Columbia has a better overall reputation, for the reasons noted above.  Columbia's reputation ratings have always been in the top five or six, while NYU has only fairly recently been consistently placing in the top 10. 

  However, NYU's actual faculty and student body have apparantly caught up to Columbia, and it seems like the placement office and adminstration generally make much more of an effort to serve the students and improve as an institution, being as they've always been in the shadow of Columbia. 

  Given NYU's preferable location (in my opinion), I'd have to visit both and see which one felt better.  All in all, though, I'd probably choose NYU.
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ats

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Re: NYU v. Columbia
« Reply #25 on: December 09, 2004, 11:24:35 AM »
Columbia having a better rep than NYU is somewhat misinformed. Any top 100 law firm will consider them essentially equal, mainly because Columbia has slipped academically in the last 10 years while NYU has climbed rapidly (due to some great administrators, professors and alumni, including the new President of Stanford Law School).

Depending on your 1L and 2L grades, both will land you equally good jobs on either coast, so you should visit and make your decision based on a) location, b) classmates, c) focus on the type of law you want to practice, d) faculty/atmosphere/etc (not necessarily in that order :P). Go to the law school where you will succeed - your grades will matter a lot more in finding work than the miniscule difference between NYU and Columbia prestige-wise (if any), and the your comfort level at the school will factor a lot more into your grades than any nebulous concept of prestige.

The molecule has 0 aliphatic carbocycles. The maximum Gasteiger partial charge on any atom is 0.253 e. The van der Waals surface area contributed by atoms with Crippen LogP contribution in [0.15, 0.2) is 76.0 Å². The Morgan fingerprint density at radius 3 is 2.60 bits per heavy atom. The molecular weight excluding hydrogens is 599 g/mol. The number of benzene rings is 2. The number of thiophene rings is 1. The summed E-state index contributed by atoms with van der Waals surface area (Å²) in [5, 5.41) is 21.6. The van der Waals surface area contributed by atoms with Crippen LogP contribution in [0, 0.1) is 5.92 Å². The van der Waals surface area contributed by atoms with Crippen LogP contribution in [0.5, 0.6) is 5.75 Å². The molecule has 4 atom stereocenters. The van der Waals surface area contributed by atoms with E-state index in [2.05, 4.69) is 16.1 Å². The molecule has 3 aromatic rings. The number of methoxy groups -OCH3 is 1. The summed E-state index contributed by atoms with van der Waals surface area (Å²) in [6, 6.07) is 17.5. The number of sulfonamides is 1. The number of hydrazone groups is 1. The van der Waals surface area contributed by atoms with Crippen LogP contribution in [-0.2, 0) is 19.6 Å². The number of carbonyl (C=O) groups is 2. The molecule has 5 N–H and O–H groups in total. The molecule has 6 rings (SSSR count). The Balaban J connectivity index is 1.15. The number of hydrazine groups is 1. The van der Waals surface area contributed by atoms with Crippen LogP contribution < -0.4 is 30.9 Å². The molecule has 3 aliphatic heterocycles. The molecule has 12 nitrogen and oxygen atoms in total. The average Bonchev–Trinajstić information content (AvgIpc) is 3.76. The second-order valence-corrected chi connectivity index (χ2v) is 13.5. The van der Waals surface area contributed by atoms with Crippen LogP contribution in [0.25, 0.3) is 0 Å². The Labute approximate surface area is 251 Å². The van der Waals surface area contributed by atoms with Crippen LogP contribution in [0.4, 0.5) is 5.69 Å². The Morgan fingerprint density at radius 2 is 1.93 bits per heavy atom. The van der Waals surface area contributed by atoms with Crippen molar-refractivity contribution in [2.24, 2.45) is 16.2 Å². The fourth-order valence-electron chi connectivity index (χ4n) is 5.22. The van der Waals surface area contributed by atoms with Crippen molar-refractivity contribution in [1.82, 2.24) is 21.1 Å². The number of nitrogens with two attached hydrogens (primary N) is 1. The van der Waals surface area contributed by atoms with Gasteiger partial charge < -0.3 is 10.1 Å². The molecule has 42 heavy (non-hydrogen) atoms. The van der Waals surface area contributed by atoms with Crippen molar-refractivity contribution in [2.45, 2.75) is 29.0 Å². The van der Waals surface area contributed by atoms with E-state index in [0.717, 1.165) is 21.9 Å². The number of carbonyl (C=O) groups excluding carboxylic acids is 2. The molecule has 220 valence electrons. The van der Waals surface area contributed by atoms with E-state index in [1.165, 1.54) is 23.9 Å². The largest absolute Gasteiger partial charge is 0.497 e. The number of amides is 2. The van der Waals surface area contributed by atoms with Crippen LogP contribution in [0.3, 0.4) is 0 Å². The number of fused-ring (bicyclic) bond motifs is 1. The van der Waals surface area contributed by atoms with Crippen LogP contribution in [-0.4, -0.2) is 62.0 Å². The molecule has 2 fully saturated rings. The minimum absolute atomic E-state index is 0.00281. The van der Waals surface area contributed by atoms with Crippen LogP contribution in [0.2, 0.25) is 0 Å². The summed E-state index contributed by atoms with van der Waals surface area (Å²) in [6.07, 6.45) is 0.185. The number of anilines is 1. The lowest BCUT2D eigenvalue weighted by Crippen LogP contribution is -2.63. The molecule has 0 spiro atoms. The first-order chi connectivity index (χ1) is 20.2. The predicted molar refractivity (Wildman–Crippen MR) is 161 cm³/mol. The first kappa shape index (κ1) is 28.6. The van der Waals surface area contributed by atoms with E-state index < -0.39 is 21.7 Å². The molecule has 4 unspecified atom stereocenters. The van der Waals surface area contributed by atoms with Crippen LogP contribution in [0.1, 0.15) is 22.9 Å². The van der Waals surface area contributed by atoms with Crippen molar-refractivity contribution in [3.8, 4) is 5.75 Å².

Of course, if you have a thing for going to an Ivy, by all means use that as your deciding factor.

S.J.

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Re: NYU v. Columbia
« Reply #26 on: December 09, 2004, 01:47:43 PM »
Columbia having a better rep than NYU is somewhat misinformed. Any top 100 law firm will consider them essentially equal, mainly because Columbia has slipped academically in the last 10 years while NYU has climbed rapidly (due to some great administrators, professors and alumni, including the new President of Stanford Law School).

Well, it's not exactly "misinformed".  Any review of the annual U.S.News Reputation surveys will show that Columbia consistenly has a lawyer/judge/academic rating around 4.6 or 4.7, while NYU usually has one around 4.4.  Translated into rankings, that usually places Columbia in the 4th or 5th spot, with NYU tied for 8th or 9th. 

However, I agree that among top firms today, hiring partners know enough to treat them as equals.  The student bodies at both are certainly comparable, as are the faculties.  (I wouldn't say that Columbia has slipped -- simply that NYU has improved considerably.)

Within firms, you still may impress other attorneys (especially older partners) slightly more with a Columbia degree, but I agree that both schools are generally comparable in terms of real quality.  As noted, I would probably prefer NYU overall myself, for the reasons stated.